“The president understands the struggle of moms and dads and parents and caregivers and making sure that … a child has … a healthy way of eating,” Jean-Pierre said during a press gaggle on Air Force One en route to Tokyo.
She added, “A healthy formula … safe formula … is our number one priority … which is why we have been very, very acutely aware of … the process that we’ve initiated with the flyover and also the DPA [Defense Production Act].”
A day later, the White House announced an operation titled Operation Fly Formula, to transport the equivalent of up to 1.5 million eight-ounce bottles of Nestle baby formula from Switzerland to Indiana, via commercial air cargo with contracts with the Pentagon.
“I don’t have a timeline for you yet,” Jean-Pierre continued. “We want to … make sure it goes very quickly, because it’s so critical. And we know … what families are going through. … but I don’t have an exact timeline. …. clearly, we want this to happen as fast as possible, as quickly as possible.”
A U.S. military cargo plane carrying 35 tons of baby formula arrived in Indianapolis, Indiana, on Sunday. The formula, made in Nestle’s plant in Zurich, Switerzland, would be enough to feed 9,000 babies and 18,000 toddlers for a week.
Jean-Pierre said the shipment from Zurich would be “enough for over half a million bottles.”
“This formula was manufactured in an FDA-approved facility and will be inspected on arrival like all food imports,” she added. “We prioritize this for the first shipment because this formula type serves a critical medical purpose and is in short supply in the United States as the result of the Abbott Sturgis plant closure.”
Supply chain disruptions and a February recall by Abbott Nutrition have led to the current nationwide shortage of infant formula. According to Datasembly, the United States out-of-stock rate for baby formula was relatively stable, ranging between 2 and 8 percent, in the first half of last year. The rate stood at 43 percent for the week ending May 8.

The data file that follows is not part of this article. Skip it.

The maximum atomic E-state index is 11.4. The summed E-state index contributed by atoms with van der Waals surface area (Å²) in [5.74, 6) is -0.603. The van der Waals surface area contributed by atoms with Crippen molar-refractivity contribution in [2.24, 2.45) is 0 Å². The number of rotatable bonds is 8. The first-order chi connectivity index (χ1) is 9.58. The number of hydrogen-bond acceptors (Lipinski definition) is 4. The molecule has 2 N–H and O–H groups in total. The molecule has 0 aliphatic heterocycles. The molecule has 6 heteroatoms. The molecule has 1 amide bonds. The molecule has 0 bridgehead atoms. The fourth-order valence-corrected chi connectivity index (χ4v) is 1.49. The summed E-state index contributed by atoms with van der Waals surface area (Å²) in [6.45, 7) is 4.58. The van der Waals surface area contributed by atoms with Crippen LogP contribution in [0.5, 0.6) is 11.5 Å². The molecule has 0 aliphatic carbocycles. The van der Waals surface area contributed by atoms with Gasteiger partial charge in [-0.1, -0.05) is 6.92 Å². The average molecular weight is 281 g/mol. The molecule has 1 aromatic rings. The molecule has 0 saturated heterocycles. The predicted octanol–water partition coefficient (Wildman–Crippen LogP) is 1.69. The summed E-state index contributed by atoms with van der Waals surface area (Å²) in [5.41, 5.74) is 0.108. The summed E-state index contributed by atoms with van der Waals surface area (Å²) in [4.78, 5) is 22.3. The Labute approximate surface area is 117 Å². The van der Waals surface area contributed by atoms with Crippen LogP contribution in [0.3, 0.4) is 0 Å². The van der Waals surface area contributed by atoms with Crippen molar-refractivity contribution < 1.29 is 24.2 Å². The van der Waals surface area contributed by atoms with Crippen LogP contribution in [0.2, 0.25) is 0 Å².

On Sunday, Abbott Chief Executive Robert Ford apologized for the shortage and said the firm’s Sturgis plant would reopen during the first week of June.
Ronna McDaniel, chairwoman of the Republican National Committee, responded to Jean-Pierre’s no timeline comment on Twitter, saying that Biden administration officials “were warned 7 months ago.”
“Was told a baby formula shortage was coming – he [Biden] did nothing,” McDaniel wrote in a separate post several hours later.
In November last year, there were media reports of parents struggling to find baby formula on the shelves of Walgreens, Target, and Walmart. On May 12, AFP published an interview with a woman in Washington who said she had known about the supply crunch “for almost seven months.”
On May 19, Sen. Richard Burr (R-N.C.), ranking member of the Senate Health, Education, Labor, and Pensions Committee, published a timeline that he said chronicled the failure of the Biden administration and U.S. Food and Drug Administration in “creating the infant formula crisis.” One key event on the timeline was how the nationwide out-of-stock rate for baby formula reached 11 percent in November, up from 8 percent in July.
“There were warning signs of an impending infant formula shortage as early as last fall,” Burr said according to a statement. “The Administration downplayed the shortage until it became a political liability for them.”
“When the infant formula shortage is finally resolved, the Biden Administration will attempt to take credit for solving a crisis they first, created and secondly, ignored,” Burr said.
From The Epoch Times